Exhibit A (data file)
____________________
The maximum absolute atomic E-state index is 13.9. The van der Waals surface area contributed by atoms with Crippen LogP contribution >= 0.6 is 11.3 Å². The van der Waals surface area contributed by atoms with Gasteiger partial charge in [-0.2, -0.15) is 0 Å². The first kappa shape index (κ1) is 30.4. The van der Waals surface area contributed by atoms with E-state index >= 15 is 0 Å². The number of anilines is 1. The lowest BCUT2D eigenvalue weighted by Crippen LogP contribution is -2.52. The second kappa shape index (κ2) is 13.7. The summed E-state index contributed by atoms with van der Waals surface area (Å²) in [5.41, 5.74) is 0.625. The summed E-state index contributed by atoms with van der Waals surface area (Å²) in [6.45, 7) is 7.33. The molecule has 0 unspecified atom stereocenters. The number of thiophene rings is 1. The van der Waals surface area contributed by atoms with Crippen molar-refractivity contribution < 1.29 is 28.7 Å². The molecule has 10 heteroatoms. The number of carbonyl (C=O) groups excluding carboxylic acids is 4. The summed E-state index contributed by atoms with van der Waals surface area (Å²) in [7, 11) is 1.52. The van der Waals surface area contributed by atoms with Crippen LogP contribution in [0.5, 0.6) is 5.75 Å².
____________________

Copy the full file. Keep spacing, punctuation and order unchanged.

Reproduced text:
The maximum absolute atomic E-state index is 13.9. The van der Waals surface area contributed by atoms with Crippen LogP contribution >= 0.6 is 11.3 Å². The van der Waals surface area contributed by atoms with Gasteiger partial charge in [-0.2, -0.15) is 0 Å². The first kappa shape index (κ1) is 30.4. The van der Waals surface area contributed by atoms with E-state index >= 15 is 0 Å². The number of anilines is 1. The lowest BCUT2D eigenvalue weighted by Crippen LogP contribution is -2.52. The second kappa shape index (κ2) is 13.7. The summed E-state index contributed by atoms with van der Waals surface area (Å²) in [5.41, 5.74) is 0.625. The summed E-state index contributed by atoms with van der Waals surface area (Å²) in [6.45, 7) is 7.33. The molecule has 0 unspecified atom stereocenters. The number of thiophene rings is 1. The van der Waals surface area contributed by atoms with Crippen molar-refractivity contribution < 1.29 is 28.7 Å². The molecule has 10 heteroatoms. The number of carbonyl (C=O) groups excluding carboxylic acids is 4. The summed E-state index contributed by atoms with van der Waals surface area (Å²) in [7, 11) is 1.52. The van der Waals surface area contributed by atoms with Crippen LogP contribution in [0.5, 0.6) is 5.75 Å².